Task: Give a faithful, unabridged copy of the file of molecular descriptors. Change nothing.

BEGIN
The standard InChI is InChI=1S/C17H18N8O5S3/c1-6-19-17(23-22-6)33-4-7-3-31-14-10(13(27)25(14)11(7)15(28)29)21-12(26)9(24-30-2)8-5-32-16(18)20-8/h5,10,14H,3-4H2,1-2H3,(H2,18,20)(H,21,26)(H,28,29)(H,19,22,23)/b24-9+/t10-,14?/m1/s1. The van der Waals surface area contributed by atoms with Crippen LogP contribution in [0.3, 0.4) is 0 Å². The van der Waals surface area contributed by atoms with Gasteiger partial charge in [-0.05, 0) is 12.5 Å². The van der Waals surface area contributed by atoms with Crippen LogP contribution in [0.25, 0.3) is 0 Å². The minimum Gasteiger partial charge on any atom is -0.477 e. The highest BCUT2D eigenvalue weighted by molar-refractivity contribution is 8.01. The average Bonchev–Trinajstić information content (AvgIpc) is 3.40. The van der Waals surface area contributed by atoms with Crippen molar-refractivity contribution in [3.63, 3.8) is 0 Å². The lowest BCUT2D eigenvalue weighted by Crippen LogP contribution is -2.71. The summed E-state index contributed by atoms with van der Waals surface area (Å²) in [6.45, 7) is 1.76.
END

The standard InChI is InChI=1S/C17H18N8O5S3/c1-6-19-17(23-22-6)33-4-7-3-31-14-10(13(27)25(14)11(7)15(28)29)21-12(26)9(24-30-2)8-5-32-16(18)20-8/h5,10,14H,3-4H2,1-2H3,(H2,18,20)(H,21,26)(H,28,29)(H,19,22,23)/b24-9+/t10-,14?/m1/s1. The van der Waals surface area contributed by atoms with Crippen LogP contribution in [0.3, 0.4) is 0 Å². The van der Waals surface area contributed by atoms with Gasteiger partial charge in [-0.05, 0) is 12.5 Å². The van der Waals surface area contributed by atoms with Crippen LogP contribution in [0.25, 0.3) is 0 Å². The minimum Gasteiger partial charge on any atom is -0.477 e. The highest BCUT2D eigenvalue weighted by molar-refractivity contribution is 8.01. The average Bonchev–Trinajstić information content (AvgIpc) is 3.40. The van der Waals surface area contributed by atoms with Crippen molar-refractivity contribution in [3.63, 3.8) is 0 Å². The lowest BCUT2D eigenvalue weighted by Crippen LogP contribution is -2.71. The summed E-state index contributed by atoms with van der Waals surface area (Å²) in [6.45, 7) is 1.76.